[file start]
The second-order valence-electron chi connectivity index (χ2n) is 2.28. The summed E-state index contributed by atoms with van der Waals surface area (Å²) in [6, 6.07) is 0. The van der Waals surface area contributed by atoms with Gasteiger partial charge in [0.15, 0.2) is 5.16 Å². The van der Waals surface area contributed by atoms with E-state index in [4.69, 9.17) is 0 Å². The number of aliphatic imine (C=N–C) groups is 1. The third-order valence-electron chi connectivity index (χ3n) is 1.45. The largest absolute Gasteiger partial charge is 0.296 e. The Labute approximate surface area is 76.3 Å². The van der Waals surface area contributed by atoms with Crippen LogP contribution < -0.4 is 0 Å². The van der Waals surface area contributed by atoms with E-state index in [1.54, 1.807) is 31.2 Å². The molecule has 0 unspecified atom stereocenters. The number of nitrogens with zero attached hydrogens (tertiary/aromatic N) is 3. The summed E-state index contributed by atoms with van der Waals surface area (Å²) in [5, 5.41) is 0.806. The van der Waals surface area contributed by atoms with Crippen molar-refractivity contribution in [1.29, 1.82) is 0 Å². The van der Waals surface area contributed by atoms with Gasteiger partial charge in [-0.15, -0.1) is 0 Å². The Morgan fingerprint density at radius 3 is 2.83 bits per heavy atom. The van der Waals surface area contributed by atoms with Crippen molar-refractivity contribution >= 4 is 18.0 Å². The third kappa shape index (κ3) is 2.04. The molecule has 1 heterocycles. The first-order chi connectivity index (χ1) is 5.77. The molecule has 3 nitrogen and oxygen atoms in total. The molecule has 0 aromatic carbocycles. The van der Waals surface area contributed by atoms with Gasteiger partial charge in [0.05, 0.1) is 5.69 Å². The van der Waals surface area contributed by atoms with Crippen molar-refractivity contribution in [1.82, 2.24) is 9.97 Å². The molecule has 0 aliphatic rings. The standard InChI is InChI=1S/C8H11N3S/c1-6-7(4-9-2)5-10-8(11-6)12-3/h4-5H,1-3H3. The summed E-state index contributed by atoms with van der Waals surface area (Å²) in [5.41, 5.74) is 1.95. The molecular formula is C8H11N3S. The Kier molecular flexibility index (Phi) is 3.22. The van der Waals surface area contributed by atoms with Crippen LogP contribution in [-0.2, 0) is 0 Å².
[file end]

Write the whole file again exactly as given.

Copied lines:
The second-order valence-electron chi connectivity index (χ2n) is 2.28. The summed E-state index contributed by atoms with van der Waals surface area (Å²) in [6, 6.07) is 0. The van der Waals surface area contributed by atoms with Gasteiger partial charge in [0.15, 0.2) is 5.16 Å². The van der Waals surface area contributed by atoms with E-state index in [4.69, 9.17) is 0 Å². The number of aliphatic imine (C=N–C) groups is 1. The third-order valence-electron chi connectivity index (χ3n) is 1.45. The largest absolute Gasteiger partial charge is 0.296 e. The Labute approximate surface area is 76.3 Å². The van der Waals surface area contributed by atoms with Crippen LogP contribution < -0.4 is 0 Å². The van der Waals surface area contributed by atoms with E-state index in [1.54, 1.807) is 31.2 Å². The molecule has 0 unspecified atom stereocenters. The number of nitrogens with zero attached hydrogens (tertiary/aromatic N) is 3. The summed E-state index contributed by atoms with van der Waals surface area (Å²) in [5, 5.41) is 0.806. The van der Waals surface area contributed by atoms with Crippen molar-refractivity contribution in [1.29, 1.82) is 0 Å². The van der Waals surface area contributed by atoms with Gasteiger partial charge in [-0.15, -0.1) is 0 Å². The Morgan fingerprint density at radius 3 is 2.83 bits per heavy atom. The van der Waals surface area contributed by atoms with Crippen molar-refractivity contribution >= 4 is 18.0 Å². The third kappa shape index (κ3) is 2.04. The molecule has 1 heterocycles. The first-order chi connectivity index (χ1) is 5.77. The molecule has 3 nitrogen and oxygen atoms in total. The molecule has 0 aromatic carbocycles. The van der Waals surface area contributed by atoms with Gasteiger partial charge in [0.05, 0.1) is 5.69 Å². The van der Waals surface area contributed by atoms with Crippen molar-refractivity contribution in [1.82, 2.24) is 9.97 Å². The molecule has 0 aliphatic rings. The standard InChI is InChI=1S/C8H11N3S/c1-6-7(4-9-2)5-10-8(11-6)12-3/h4-5H,1-3H3. The summed E-state index contributed by atoms with van der Waals surface area (Å²) in [5.41, 5.74) is 1.95. The molecular formula is C8H11N3S. The Kier molecular flexibility index (Phi) is 3.22. The van der Waals surface area contributed by atoms with Crippen LogP contribution in [-0.2, 0) is 0 Å².